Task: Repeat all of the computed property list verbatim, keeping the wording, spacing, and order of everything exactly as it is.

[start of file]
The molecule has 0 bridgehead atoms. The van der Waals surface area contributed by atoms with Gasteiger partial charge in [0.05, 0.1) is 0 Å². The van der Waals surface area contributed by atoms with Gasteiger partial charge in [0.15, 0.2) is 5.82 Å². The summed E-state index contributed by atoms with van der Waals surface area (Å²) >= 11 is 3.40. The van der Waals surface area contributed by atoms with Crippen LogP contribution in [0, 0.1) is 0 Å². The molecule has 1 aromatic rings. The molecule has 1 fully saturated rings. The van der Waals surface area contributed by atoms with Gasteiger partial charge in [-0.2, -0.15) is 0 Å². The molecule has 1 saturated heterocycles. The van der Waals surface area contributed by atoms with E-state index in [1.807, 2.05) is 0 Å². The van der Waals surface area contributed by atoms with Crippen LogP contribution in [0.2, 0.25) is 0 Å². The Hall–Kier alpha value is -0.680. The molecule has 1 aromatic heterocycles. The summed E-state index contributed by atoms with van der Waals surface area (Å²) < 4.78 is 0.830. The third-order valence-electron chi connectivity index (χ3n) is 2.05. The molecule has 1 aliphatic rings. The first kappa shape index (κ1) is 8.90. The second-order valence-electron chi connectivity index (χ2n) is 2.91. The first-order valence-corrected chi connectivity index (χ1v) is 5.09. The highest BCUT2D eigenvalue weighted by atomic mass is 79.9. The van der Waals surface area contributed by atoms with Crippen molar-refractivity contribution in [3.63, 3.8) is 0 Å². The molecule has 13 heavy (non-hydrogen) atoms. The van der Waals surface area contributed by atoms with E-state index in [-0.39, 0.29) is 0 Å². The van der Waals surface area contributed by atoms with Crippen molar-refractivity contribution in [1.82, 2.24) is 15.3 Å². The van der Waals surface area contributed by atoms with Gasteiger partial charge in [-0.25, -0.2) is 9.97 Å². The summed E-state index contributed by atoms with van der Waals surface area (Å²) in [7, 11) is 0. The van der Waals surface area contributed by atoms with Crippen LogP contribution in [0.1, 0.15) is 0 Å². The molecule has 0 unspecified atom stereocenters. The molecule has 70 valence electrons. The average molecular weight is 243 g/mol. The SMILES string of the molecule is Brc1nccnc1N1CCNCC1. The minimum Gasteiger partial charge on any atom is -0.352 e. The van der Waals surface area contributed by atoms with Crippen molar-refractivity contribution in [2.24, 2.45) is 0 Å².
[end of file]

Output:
The molecule has 0 bridgehead atoms. The van der Waals surface area contributed by atoms with Gasteiger partial charge in [0.05, 0.1) is 0 Å². The van der Waals surface area contributed by atoms with Gasteiger partial charge in [0.15, 0.2) is 5.82 Å². The summed E-state index contributed by atoms with van der Waals surface area (Å²) >= 11 is 3.40. The van der Waals surface area contributed by atoms with Crippen LogP contribution in [0, 0.1) is 0 Å². The molecule has 1 aromatic rings. The molecule has 1 fully saturated rings. The van der Waals surface area contributed by atoms with Gasteiger partial charge in [-0.2, -0.15) is 0 Å². The molecule has 1 saturated heterocycles. The van der Waals surface area contributed by atoms with E-state index in [1.807, 2.05) is 0 Å². The van der Waals surface area contributed by atoms with Crippen LogP contribution in [0.2, 0.25) is 0 Å². The Hall–Kier alpha value is -0.680. The molecule has 1 aromatic heterocycles. The summed E-state index contributed by atoms with van der Waals surface area (Å²) < 4.78 is 0.830. The third-order valence-electron chi connectivity index (χ3n) is 2.05. The molecule has 1 aliphatic rings. The first kappa shape index (κ1) is 8.90. The second-order valence-electron chi connectivity index (χ2n) is 2.91. The first-order valence-corrected chi connectivity index (χ1v) is 5.09. The highest BCUT2D eigenvalue weighted by atomic mass is 79.9. The van der Waals surface area contributed by atoms with Crippen molar-refractivity contribution in [3.63, 3.8) is 0 Å². The molecule has 13 heavy (non-hydrogen) atoms. The van der Waals surface area contributed by atoms with E-state index in [-0.39, 0.29) is 0 Å². The van der Waals surface area contributed by atoms with Crippen molar-refractivity contribution in [1.82, 2.24) is 15.3 Å². The van der Waals surface area contributed by atoms with Gasteiger partial charge in [-0.25, -0.2) is 9.97 Å². The summed E-state index contributed by atoms with van der Waals surface area (Å²) in [7, 11) is 0. The van der Waals surface area contributed by atoms with Crippen LogP contribution in [0.1, 0.15) is 0 Å². The molecule has 0 unspecified atom stereocenters. The molecule has 70 valence electrons. The average molecular weight is 243 g/mol. The SMILES string of the molecule is Brc1nccnc1N1CCNCC1. The minimum Gasteiger partial charge on any atom is -0.352 e. The van der Waals surface area contributed by atoms with Crippen molar-refractivity contribution in [2.24, 2.45) is 0 Å².